I look forward to you updating the site! Your Droitseach contributions are also an excellent resource and highly recommended to any regular visitors to this blog - anyone interested in the dialects of Ireland and Mann would find a great deal of fascinating material there.

    In response to your post, and to a request from another correspondent, I have written a post going into detail about Wicklow Irish. It will be updated as time permits and I hope to present as full a phonological overview of the dialect as I can manage, with full references for further reading. As you may imagine, the O'Byrnes feature heavily in the history of Wicklow Gaelic!

    Once again, thank you for your interest in the blog and I hope you find my piece on Wicklow engaging and thought-provoking. Keep up the good work with your own dialect efforts!

  9. Just read this for the first time: in South Dublin we used call the newts Darkie-Loo-keys never saw it written but that's how we pronounced it. Regarding Hugadas would it not be more likely to have derived from chugat deas , something nice to you ?
    Roscommon Irish , I read once that Dr. Douglas Hydes inaugural presidential speech was in Roscomman dialect Irish and that the dialect died out with his generation, but surely there is at least a written record of it

    1. Thank you for your comment, Con.

      'Darkie-Loo-keys' is an interesting variation of this very widespread term (< an t-earc luachra), even more conditioned by similar English words than one finds elsewhere - and this term in particular has one of the widest distributions of any survival. I would be interested to know how much of Ua Broin's South Dublin glossary from the 1940s and Piatt's from the 1930s you recognise - if you send me an e-mail via the contact form I can send you both lists and you can do some fieldwork for us!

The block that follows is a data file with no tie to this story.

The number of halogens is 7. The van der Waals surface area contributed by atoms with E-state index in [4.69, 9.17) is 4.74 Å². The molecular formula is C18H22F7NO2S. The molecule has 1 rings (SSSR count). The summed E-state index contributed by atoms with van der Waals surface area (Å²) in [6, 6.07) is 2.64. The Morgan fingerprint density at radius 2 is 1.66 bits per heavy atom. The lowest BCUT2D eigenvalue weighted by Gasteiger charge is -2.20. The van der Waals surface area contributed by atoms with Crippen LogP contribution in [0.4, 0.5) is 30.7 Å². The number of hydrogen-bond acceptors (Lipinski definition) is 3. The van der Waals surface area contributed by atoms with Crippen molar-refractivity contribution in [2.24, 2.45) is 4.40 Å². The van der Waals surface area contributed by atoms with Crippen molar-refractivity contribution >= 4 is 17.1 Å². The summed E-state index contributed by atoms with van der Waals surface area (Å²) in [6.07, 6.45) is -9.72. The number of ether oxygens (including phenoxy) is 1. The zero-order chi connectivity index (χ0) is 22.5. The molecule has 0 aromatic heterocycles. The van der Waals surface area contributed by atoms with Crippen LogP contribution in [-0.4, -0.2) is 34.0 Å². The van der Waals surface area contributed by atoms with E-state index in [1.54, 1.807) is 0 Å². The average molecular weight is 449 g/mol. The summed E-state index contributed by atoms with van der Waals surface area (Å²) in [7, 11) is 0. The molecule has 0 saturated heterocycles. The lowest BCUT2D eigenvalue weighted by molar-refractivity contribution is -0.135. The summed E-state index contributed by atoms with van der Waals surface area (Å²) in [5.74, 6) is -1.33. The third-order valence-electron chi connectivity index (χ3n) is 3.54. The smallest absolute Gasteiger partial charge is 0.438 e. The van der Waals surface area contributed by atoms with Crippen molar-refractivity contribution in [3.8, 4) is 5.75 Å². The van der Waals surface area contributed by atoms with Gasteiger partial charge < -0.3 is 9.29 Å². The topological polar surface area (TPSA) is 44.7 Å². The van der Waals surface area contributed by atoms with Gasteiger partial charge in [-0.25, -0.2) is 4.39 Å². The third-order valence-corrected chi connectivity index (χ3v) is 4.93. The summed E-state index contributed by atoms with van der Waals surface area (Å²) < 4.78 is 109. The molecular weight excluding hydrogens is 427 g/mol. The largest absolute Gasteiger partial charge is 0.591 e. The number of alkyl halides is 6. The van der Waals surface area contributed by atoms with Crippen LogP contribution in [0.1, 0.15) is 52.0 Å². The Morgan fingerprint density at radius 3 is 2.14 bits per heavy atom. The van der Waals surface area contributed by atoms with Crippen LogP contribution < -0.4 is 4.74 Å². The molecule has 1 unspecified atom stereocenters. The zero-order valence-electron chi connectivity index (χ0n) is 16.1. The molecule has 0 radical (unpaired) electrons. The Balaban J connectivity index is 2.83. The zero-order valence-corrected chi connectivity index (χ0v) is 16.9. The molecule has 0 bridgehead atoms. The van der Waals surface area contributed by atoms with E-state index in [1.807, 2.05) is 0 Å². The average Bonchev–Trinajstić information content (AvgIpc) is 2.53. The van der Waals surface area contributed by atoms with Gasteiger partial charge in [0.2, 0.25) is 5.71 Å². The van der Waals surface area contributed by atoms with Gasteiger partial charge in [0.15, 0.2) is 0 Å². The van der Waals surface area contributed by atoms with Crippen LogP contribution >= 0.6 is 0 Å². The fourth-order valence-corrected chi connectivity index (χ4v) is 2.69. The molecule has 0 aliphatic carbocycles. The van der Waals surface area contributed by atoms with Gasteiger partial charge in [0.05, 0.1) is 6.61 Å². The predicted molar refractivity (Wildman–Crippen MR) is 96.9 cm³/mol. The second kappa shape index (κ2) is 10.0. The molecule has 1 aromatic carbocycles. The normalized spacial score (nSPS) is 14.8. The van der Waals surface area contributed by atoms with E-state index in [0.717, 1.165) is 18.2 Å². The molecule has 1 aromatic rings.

Hugadas < chugat deas certainly fits the shape of the word, although I am not in a position to say if it would be idiomatic Offaly Irish. If Professor Nicholas Williams, the author of the 1998 Offaly Irish article, is reading this, it would be good to know his thoughts on that.

      With regards to President Hyde's dialect, I too recall once reading that his address was all that was ever recorded of Roscommon dialect. This assertion - as with a disproportionately large amount written about Irish dialects - is patently incorrect and misleading. There are two recordings from Roscommon in the Doegen archives (one from north Roscommon and the other from south Roscommon, which you can hear and read here:; Hyde's Frenchpark dialect is only 5km to the northeast of one of these speakers - Thomas Ganley of Cloonmaul - and must therefore have been quite similar to Ganley's speech.

      A recording of President Hyde's inauguration speech can be heard here:

      Once again, thank you for your comment and enjoy the blog!

  10. Acht na dTithe (Gaeltacht) 1929 had seven areas in Roscommon classified as Gaeltachtaí, including Ballaghadereen. All had disappeared within 30 years.
    Has a list of Irish words recorded in 1989.

    1. Thank you for your comment and a very interesting link.

      The administrative delimitation of various Gaeltacht instruments, especially in the first half of the twentieth century, are for the most part beyond the scope of this blog but the consensus is that the earliest Gaeltacht orders were based on an over-enthusiastic mixture of wishful thinking and idealism, including very many areas where Irish was already fatally marginalised, limited to the oldest generation and thus extremely weak (and of course many where the language was in relatively good health but is nevertheless gone now!). Parts of Roscommon would be a good example of the former; parts of Co. Sligo (e.g. around Kilmacteague) perhaps of the latter.

      The link you provide to the Irish language in Clonown page by the Drum local history group is an excellent example of the crucially important work done - usually of a very high standard - by local history groups in researching the local characteristics of Irish. A great deal of the information we now have about Irish at the local level, especially in Leinster, is down to these hard-working groups, and they deserve great praise and encouragement for their efforts.